Dōjin music (同人音楽, dōjin ongaku), also called otokei dōjin (音系同人) in Japan, is a sub-category of dōjin activity. Dōjin are non-official self-published Japanese works which can be based on official products or completely original creations. Such products are sold online on specialized sites, on the authors' own sites, and in conventions such as the very popular Comiket.

Genres and productionEdit

Dōjin music isn't a musical genre in itself, but is indicative of a particular means of publication, similar to how the term "indie" is used in North America.

Often, such music will consist of video game music fan arrangements. Much original dōjin music also exists, and has been created both for dōjin games and independently, spanning many musical genres such as pop, rock, techno, trance, hardcore and many more.

By nature, dōjin music is self-produced at low cost by independent artists. Home-studio software is typically advantageous to dōjin music composers, as it is cheaper than studio-mastering live instruments. As such, most dōjin music has a distinct synthetic quality to it. It is common to have one live instrument (such as a guitar) backed up by synthetic orchestrations, though full instrumentation is becoming more and more common in dōjin music, such as orchestral works or dōjin jazz.[citation needed]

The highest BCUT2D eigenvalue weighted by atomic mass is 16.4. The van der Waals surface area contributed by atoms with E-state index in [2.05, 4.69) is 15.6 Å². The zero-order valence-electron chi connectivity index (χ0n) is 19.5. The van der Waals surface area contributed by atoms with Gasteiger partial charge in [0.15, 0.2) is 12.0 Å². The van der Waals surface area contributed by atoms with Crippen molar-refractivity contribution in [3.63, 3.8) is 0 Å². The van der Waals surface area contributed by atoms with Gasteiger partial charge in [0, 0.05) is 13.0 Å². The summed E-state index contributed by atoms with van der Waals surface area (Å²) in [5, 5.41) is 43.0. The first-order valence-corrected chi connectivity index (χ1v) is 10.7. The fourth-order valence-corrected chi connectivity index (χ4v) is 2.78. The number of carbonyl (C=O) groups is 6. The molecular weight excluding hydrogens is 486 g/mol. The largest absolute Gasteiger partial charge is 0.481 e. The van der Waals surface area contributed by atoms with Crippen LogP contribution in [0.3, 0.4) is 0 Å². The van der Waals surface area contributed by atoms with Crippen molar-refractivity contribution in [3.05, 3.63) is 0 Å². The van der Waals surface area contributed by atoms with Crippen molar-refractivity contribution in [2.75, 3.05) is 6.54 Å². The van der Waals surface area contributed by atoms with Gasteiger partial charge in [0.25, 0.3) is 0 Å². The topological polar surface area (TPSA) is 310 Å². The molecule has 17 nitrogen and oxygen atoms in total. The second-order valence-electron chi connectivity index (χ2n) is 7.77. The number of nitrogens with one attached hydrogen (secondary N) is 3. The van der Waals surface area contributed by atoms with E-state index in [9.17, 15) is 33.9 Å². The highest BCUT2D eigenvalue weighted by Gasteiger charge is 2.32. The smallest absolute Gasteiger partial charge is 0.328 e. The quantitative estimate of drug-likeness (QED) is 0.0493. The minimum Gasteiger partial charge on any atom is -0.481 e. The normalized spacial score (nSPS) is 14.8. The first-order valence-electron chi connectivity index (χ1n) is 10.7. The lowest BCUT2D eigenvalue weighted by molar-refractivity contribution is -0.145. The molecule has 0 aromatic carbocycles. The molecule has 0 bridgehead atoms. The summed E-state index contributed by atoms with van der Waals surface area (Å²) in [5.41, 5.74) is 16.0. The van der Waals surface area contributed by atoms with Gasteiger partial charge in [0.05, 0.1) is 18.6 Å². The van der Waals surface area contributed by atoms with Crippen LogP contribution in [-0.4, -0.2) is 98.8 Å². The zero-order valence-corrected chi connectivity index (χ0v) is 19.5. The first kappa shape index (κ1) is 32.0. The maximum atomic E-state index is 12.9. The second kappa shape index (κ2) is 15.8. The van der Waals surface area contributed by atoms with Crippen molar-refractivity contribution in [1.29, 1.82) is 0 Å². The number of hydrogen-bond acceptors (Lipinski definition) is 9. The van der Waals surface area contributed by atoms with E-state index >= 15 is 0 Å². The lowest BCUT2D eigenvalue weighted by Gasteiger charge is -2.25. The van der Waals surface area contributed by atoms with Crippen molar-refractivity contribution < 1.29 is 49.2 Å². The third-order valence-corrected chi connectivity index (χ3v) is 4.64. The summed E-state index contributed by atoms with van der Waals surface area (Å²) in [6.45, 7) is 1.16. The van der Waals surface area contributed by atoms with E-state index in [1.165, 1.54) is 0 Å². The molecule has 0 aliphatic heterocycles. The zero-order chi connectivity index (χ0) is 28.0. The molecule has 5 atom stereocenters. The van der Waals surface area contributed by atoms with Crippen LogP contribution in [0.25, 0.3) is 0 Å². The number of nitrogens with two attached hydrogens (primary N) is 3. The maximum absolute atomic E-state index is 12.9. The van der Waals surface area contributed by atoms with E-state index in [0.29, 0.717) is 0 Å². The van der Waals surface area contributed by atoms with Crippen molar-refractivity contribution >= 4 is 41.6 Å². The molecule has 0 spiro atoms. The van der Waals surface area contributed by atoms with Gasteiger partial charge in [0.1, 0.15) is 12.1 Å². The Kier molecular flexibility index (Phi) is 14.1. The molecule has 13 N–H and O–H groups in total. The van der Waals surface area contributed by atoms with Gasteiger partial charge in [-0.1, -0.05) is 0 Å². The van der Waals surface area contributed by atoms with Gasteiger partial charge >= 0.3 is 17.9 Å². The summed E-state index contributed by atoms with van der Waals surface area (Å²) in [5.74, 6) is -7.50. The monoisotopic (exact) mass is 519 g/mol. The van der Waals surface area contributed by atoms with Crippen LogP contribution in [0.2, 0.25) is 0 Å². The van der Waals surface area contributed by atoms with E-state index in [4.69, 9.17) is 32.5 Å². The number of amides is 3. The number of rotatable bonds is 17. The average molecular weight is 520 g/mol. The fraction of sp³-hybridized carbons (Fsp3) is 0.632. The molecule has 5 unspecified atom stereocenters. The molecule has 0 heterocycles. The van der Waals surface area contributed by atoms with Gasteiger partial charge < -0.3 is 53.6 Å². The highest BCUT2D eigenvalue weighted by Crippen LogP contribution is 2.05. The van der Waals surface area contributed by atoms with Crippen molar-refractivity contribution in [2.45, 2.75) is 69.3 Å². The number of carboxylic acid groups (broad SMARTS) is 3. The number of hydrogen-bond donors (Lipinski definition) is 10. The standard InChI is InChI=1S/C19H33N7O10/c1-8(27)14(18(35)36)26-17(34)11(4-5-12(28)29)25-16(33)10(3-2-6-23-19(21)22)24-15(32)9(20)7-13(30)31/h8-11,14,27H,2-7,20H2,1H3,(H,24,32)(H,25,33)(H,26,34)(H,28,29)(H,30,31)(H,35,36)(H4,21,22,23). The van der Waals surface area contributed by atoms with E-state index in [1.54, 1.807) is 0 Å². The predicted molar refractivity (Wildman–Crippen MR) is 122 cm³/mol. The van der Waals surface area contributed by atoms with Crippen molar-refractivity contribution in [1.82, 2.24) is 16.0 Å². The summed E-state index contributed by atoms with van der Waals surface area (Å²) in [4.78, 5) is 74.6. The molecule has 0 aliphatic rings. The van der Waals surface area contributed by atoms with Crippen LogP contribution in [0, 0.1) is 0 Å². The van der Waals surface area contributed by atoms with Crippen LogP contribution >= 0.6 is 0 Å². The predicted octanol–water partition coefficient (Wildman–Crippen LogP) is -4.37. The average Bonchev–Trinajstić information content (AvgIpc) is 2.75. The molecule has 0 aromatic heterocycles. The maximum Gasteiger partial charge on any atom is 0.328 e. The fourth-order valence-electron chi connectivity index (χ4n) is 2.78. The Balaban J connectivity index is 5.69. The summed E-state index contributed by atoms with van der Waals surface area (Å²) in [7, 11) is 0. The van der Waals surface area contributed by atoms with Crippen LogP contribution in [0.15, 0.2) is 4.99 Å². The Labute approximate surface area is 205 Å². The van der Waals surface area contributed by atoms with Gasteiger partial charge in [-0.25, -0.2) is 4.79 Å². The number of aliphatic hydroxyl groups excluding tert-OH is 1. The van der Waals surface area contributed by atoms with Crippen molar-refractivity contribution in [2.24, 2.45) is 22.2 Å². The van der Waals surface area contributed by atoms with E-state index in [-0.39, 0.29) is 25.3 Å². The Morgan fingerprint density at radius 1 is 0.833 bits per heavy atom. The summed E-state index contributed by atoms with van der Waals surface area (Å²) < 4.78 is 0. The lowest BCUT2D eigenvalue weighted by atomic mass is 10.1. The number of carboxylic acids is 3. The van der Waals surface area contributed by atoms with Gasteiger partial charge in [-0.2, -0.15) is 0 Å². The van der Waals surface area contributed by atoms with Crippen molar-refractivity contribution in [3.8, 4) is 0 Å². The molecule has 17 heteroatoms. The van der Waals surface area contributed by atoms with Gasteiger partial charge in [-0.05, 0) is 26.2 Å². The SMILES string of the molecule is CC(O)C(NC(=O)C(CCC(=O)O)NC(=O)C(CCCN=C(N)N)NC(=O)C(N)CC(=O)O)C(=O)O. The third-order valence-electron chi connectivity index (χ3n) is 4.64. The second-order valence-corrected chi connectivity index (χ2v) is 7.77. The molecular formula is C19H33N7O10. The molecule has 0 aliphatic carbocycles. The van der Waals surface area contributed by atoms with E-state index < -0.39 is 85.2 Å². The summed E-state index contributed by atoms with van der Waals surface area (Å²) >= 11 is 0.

Dōjin music artists can be solo or band projects. It is very common for members of different groups to collaborate on an album. Some projects, such as Woodsoft, are collaborations of several artists contributing to a given theme for each of their album releases.

Each member of a group usually has their own individual site on which they release their personal works, free to download, and possibly give updates about their involvement in upcoming albums. Some artists actually never release albums and contain the scope of their artistic activity to free releases. The most productive groups usually release two albums a year, released in the summer and winter Comiket conventions and sold for an average of 1000 yen for full-length albums.[citation needed] The most involved and popular artists are usually featured on their own group albums but also make guest appearance on other groups' CDs.

Aside from Comiket, events held in Japan for dōjin music include the bi-annual M3 music summit and the Hakurei Shrine Reitaisai, the latter of which includes music derived from Touhou Project.[1]

Notable artists and groupsEdit

Dōjin lyricsEdit

Sometimes, people may rewrite the lyrics of an existing anime song to create a dōjin song, or insert lyrics into an originally instrumental anime track. These type of dōjin songs are called "dōjin lyrics" (同人詞, dōjin shi). Many dōjin lyrics are written in Japanese, Chinese, or Korean.

Moreover, there are fan dubs of different languages of ACG songs, video game music, or Vocaloid songs, all in many different languages including English, Spanish, and others.

See alsoEdit


  1. ^ "博麗神社例大祭 – 東方Projectオンリー同人誌即売会:". Hakurei Shrine Reitaisai. Retrieved 10 September 2014.(Japanese)